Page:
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Answered 2014-07-21 00:29:07

When the price of copper rose in 1982, the mint was forced to make a midyear change from solid bronze (95% copper) to copper-plated zinc. You can find cents dated 1982 made out of both metals. The only way to reliably tell them apart is to weigh them on a sensitive scale. Copper cents weigh 3.11 gm, zinc ones are 2.5 gm.

To be very specific, though, the last year for pure copper US cents was 1857. All "copper" cents made since then are actually an alloy of 95% copper with the remaining 5% tin and/or zinc.


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The last year for copper US pennies was 1982.

A 1983 Lincoln cent is actually copper plated zinc, 1982 was the last year for copper pennies. It's just a penny.

did they make 1982 copper penny by mistake

The question does not make sense because copper is a metal.

1982 was the last year for 95%-copper pennies. And the first year for the zinc pennies. They made both types that year, and the only way to tell them apart is by weight -- the zinc pennies are lighter.Answer100% copper pennies were last minted by the US in 1857. These were large cents, about the size of the "golden" dollar coins. The Flying Eagle and Indian Cents from 1856 to 1864 were 88% copper and 12% nickel. Beginning in 1864 Indian Cents, and later Lincoln Cents, were minted in 95% copper and 5% tin, technically this is bronze. AnswerAnother way to tell the copper penny from the copper coated zinc penny is when a penny is dropped on a hard surface the copper penny will have a ringing sound, the zinc penny will not ring.

US Coins the last year for a copper (actually bronze) penny is 1982. In 1982 the penny was made as a copper coin and a copper plated zinc coin. You have to weigh them to tell the difference. Bronze cents weigh 3.11 gm and zinc ones weigh 2.5 gm. The penny has remained a copper plated zinc since 1982 however there is talk of changing it again to a copper plated steel coin. In 1943 the Lincoln US cent was steel coated with zinc because the copper was needed for ammunition during the War. In 1944 it went back the copper coin. Today the cost of copper is too high to make a solid copper coin/penny. In fact the cost of stamping/minting the coins and raw materials, the penny and nickel cost more to produce than their face value.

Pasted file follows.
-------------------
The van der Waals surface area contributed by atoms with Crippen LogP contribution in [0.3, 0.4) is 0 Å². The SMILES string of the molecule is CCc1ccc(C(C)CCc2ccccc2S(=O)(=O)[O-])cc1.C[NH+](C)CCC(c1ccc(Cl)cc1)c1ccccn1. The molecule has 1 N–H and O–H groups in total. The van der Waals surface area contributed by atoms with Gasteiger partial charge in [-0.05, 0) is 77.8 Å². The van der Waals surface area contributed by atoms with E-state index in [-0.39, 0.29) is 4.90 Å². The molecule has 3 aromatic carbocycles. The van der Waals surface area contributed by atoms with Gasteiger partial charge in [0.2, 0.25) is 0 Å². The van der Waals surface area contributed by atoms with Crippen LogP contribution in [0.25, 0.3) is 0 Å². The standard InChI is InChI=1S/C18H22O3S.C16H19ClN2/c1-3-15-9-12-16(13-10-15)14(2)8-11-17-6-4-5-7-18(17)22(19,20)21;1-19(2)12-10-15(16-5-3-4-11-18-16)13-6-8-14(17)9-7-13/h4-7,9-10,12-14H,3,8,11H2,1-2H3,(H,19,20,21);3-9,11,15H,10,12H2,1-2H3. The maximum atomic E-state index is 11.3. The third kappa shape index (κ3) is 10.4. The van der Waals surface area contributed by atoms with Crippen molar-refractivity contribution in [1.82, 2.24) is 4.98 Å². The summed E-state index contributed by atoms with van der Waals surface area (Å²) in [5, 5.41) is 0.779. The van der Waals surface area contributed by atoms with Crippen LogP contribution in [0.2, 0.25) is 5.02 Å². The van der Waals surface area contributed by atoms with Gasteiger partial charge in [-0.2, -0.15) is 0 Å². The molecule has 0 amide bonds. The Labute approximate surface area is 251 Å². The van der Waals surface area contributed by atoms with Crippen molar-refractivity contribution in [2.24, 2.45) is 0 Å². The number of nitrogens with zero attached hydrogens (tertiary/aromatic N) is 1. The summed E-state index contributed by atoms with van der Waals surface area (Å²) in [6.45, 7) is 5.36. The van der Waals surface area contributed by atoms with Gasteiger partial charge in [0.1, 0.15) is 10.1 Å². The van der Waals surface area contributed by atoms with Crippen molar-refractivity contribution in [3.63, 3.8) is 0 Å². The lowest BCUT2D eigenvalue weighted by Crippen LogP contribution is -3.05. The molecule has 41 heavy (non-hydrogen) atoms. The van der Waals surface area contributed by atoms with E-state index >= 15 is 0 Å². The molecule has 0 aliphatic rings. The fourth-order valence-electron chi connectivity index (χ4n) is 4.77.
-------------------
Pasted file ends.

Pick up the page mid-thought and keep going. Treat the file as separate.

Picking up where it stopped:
The last actually US cents were struck in mid-1982. Coins from that year exist in both bronze and copper-plated zinc varieties.

Copper is one of the most malleable substances. An example of how malleable copper is is the penny, which is made out of it. And pennies last almost forever x

no a penny is copper... Actually not since 1982.... In the middle of that year the rising price of copper forced the Mint to change the coin's composition to zinc with a thin copper plating. The copper plating is only 2.5% of the coin's composition.

Midway through 1982, the composition of the US penny changed from 95% copper and 5% zinc to 97.5% zinc and 2.5% copper (in the form of a coating of pure copper over a core of zinc).

The first copper plated zinc (U.S.) cents were struck at the end of 1981 and dated 1982. The mints continued to make some copper (bronze or brass, actually) pennies for a year afterwards, but all pennies dated 1983 or later are made of zinc. The only exception is that some proofs and special commemorative issues are still copper. You can tell the difference by dropping a penny on a hard surface. A copper penny will make a ringing sound, while a zinc one makes a dull click.

The most valuable ones are the 1943 copper penny, and the even more rare 1944 steel penny.

The year is at the bottom on the reverse side.

The copper content of a penny was changed because the old copper substance made people have skin irritations and rashes. The new penny does not do that.

You can tell if a penny is made out of zinc or copper by the date on the penny. If the date is before 1982 then the penny is 95% copper. Pennies dated 1983 or later are 97.5% zinc with a thin copper coating.

zinc is 97.5% of the penny and copper is 2.5% of the penny

The last year of issue was 1909

Copper reacts with the oxidilized copper on the penny.

No, copper and zinc are not magnetic.

The penny is made out of copper.

The last copper (actually bronze) U.S. cents were struck in mid-1982. Coins from that year exist in both bronze and copper-plated zinc varieties.

A copper penny turns green due to oxidation. When oxygen combines with copper, it produces copper oxide, which is green, in color.

Those are 95 percent copper. A US penny weighs 3.11 grams. Of that, 2.9545 grams is copper.

A modern penny only has about 2.5% copper and the rest is zinc. Before 1982 pennies were made of 95% copper with the remainder being tin and/or zinc. The Mint changed the composition that year when the price of copper increased to the point that the older coins contained more than one cent's worth of copper.

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